Without a contract, you are risking a transfer of ownership the moment you send it to them.
To keep your IP protected when sending to a client or prospect, of course, you should have a contract first (which I'll discuss below), but you don't have to have a formal document. Even stating in the email something like, "I retain full ownership of the attached documents until full payment" is a condition upon which they will have to agree if they want to keep your work.
Without going into the full details of legal contracts, suffice it to say that if you make it clear you are not giving your IP rights to them prior to some other action (acceptance of the work, payment, posting your copy online, etc.), then even a simple statement like the one above can mean the difference between winning and losing in court.
Review Submission Requirements
One of the easiest ways to get in trouble is failing to review submission requirements. More and more as freelancers, we are being asked to submit work through submission forms or according to specific submission guidelines, be it copy, software, graphics, or other work. This is fine, but you MUST review the submission guidelines to understand how your intellectual property is being transferred to the receiving party.
In many cases, they own the work outright and are reserving certain rights, such as they will publish your work and you cannot republish the same work within 30 days. Other times, they own the work outright as soon as you send it.
If you are submitting work for something like a crowdsourced logo design, then more than likely you retain ownership of the piece until the client chooses your design and pays you for it. Although, keep in mind that sometimes a website will retain a small portion of rights, such as the ability to display your piece if it is in the top 3 of a contest.
You do have the right to modify these terms by either asking prior to submission if the terms can be different or simply sending your work with your news terms included. But be aware that they may out-right reject your work because they don't like your new terms, even if they love your products.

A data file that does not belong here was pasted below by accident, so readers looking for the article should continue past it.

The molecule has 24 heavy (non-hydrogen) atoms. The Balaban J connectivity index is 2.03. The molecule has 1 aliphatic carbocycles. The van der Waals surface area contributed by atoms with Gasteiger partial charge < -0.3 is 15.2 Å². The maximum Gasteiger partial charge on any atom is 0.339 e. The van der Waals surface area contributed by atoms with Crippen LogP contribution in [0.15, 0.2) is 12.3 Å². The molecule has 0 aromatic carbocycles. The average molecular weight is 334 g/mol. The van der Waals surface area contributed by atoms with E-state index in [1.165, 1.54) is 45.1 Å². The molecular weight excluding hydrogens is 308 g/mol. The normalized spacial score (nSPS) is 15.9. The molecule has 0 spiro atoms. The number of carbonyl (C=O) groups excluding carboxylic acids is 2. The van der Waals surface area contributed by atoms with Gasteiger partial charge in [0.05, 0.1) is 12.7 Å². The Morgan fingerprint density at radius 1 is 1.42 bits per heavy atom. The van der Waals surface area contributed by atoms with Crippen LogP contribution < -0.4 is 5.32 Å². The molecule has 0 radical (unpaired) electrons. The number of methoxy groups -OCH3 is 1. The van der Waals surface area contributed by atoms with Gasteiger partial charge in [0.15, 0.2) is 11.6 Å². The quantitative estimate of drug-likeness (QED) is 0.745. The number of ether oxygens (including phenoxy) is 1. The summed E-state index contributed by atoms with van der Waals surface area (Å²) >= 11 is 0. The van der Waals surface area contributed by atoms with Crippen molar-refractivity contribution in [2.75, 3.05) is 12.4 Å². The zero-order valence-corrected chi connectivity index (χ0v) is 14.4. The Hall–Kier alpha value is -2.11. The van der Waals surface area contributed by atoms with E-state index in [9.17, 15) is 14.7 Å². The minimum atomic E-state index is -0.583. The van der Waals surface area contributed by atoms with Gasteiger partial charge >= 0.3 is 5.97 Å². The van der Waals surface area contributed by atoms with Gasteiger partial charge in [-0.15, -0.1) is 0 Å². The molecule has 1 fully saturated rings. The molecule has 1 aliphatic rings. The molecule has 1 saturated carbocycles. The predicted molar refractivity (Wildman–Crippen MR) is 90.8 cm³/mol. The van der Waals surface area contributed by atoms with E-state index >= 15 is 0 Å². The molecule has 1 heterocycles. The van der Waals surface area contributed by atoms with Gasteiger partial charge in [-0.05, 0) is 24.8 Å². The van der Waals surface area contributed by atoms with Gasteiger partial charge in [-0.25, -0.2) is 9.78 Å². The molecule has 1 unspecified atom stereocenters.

Another way to keep intellectual property protected is through the use of a non-disclosure agreement (NDA). When you initially begin working with some clients, there may be a necessary exchange of ideas before you can get started.
One key to protecting your work with an NDA in place is to label anything you send them as confidential.
It's happened to many a freelancer that they put some of their ideas on the table and the client runs off without payment. While a non-disclosure agreement is not an iron-clad way to keep your IP protected, it does help filter out those who may be out to intentionally steal your work.
Even if they don't intend to steal from you, sometimes clients forget their obligations and move along with your ideas in tow. Reminding them that your work was covered under the NDA can help get their attention quickly.
One key to protecting your work with an NDA in place is to label anything you send them as confidential. Even just keeping a "Confidential Clause" in your email footer can help, but it's even better that every document start with a confidentiality statement. Boilerplate it and just copy and paste it in. You can even put your statement in the footer of every page of your documents. The point is to explicitly mark every document as confidential until you have a formal agreement/contract in place.
Protected IP Contracts
We all hate this part of the process, but contracts are very important to maintaining protected IP. What most people don't understand is that a formal document is not required in most cases. Do the formalities make sure all your bases are covered? Sure! But the formalities can also become such a huge distraction that you find yourself burning hours on contract negotiations.